The Ashok Jain Gallery on the Lower East Side is currently presenting a group show entitled Independent New York presented by the organization Tagboat Japan.
The show features a variety of work by 16 artists mostly from Taipei or Japan that range from paintings to mixed media installations. Two notable pieces that stand out are paintings made from wood panel and acrylic paint by Jin Hashimoto. The works, both entitled Cosmic Code 1 are composed of square tiles each with different patterns. According to his artist statement, the works reflect Hashimoto’s perception of the downhill direction of the world after World War II. He explains that the repetitive process of painting, carving, and shaving the material is an important part of his art. “I believe ‘time’ within my repetitive art works acts to make space for understanding corporeal and personal connections with time anew,” he says.
Another installation that truly stands out is one by an artist known as “M.yam” entitled Someone’s Window. The installation includes an excerpt from a book she wrote where she describes visiting an elderly neighbor in Tokyo about 30 years ago who had a shelf in her kitchen which she prayed daily over and contained items like detergent bottles, Buddha statues, family photos, religious figures, hand cream, and a bottle of Tabasco sauce. A detailed ceramic replica of the shelf and its contents are presented next to her book excerpt.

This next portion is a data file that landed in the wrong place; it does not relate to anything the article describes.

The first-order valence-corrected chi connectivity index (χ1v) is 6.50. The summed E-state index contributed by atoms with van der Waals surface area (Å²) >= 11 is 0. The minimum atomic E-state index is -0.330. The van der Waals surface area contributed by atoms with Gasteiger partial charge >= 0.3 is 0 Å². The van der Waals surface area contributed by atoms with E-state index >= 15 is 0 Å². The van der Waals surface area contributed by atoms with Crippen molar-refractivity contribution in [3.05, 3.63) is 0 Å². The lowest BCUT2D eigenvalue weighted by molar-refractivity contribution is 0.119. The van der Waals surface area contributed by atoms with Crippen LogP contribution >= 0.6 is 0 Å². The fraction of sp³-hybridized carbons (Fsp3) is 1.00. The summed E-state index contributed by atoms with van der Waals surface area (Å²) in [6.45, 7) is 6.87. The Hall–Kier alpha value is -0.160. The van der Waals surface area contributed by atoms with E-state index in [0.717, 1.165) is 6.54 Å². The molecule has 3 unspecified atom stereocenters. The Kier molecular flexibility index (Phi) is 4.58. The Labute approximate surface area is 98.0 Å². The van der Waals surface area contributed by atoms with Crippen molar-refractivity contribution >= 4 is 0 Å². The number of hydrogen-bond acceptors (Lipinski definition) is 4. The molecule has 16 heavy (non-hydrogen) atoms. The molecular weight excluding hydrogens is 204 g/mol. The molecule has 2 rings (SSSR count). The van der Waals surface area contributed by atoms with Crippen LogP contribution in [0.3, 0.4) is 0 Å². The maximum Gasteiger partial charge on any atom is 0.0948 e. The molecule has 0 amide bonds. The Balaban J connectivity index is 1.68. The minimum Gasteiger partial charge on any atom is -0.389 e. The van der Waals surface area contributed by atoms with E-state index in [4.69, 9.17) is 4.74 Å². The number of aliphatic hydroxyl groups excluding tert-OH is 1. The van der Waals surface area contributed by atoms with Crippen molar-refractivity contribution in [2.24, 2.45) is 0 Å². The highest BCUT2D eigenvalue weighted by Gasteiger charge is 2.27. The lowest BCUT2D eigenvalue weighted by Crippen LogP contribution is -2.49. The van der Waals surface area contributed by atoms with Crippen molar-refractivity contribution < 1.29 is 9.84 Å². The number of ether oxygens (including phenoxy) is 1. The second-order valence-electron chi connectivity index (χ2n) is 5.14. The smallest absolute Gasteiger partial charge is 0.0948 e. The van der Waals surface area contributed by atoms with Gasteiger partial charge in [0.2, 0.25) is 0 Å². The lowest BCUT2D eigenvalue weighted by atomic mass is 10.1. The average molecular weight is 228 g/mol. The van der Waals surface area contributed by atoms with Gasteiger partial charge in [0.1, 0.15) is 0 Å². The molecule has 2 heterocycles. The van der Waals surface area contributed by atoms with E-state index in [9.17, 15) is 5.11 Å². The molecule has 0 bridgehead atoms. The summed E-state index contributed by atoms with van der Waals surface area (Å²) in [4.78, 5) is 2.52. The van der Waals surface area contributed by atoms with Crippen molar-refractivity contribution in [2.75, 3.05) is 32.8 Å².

Also of note are Yutaka Okada’s works depicting birds (mostly owls) made from materials such as acrylic, pearl powder, and snow powder clay among other things, Harano’s illustrations of a young girl shown in different contexts, and Naritaka Satoh’s depictions of young girls and women with innocent doll-like faces and bodies with his series of charcoal and acrylic on paper/panel drawings.
The show was put together by Kenji Tokumitsu who is the CEO Tugboat Japan (a.k.a. Gallery Tagboat) which is an artists’ organization that connects art in Japan and the United States.
Kyoko Sato curated a special section on the website called “New York Standard”. She is an independent curator based in New York City who earned a degree in art history at Waseda University where she wrote her thesis on Jackson Pollock. She’s been living in the United States since 2002 and started her career as a freelance curator. She has worked at places like the Metropolitan Museum of Art and as a producer at NHK group. She has also held two exhibitions about the Great East Japan Earthquake in 2011 and 2016.
The participating artists featured in her ‘Tagboat’ project (which is a booth exhibition) include Beth Moon, Johan Wahlstrom, Jamie Martinez (AF publisher), Marcellus Hall, Paul Brainard, Ivan Valtchev, and Egon Zippel. Additional information about these artists and Sato’s project can be found here.
Every year, Gallery Tagboat presents a booth exhibition event where young, budding artists can exhibit and sell their own artwork.
In addition to being a place to present new works at the event venue, it is also a place to discover artists that galleries will exhibit. Judges of the selected galleries will carefully evaluate the work, so it is important for the exhibiting artists for their future careers.
At Ashok Jain Gallery, 58 Hester St., through Nov. 19. The gallery is open Wed.-Sun. from 12-6 p.m.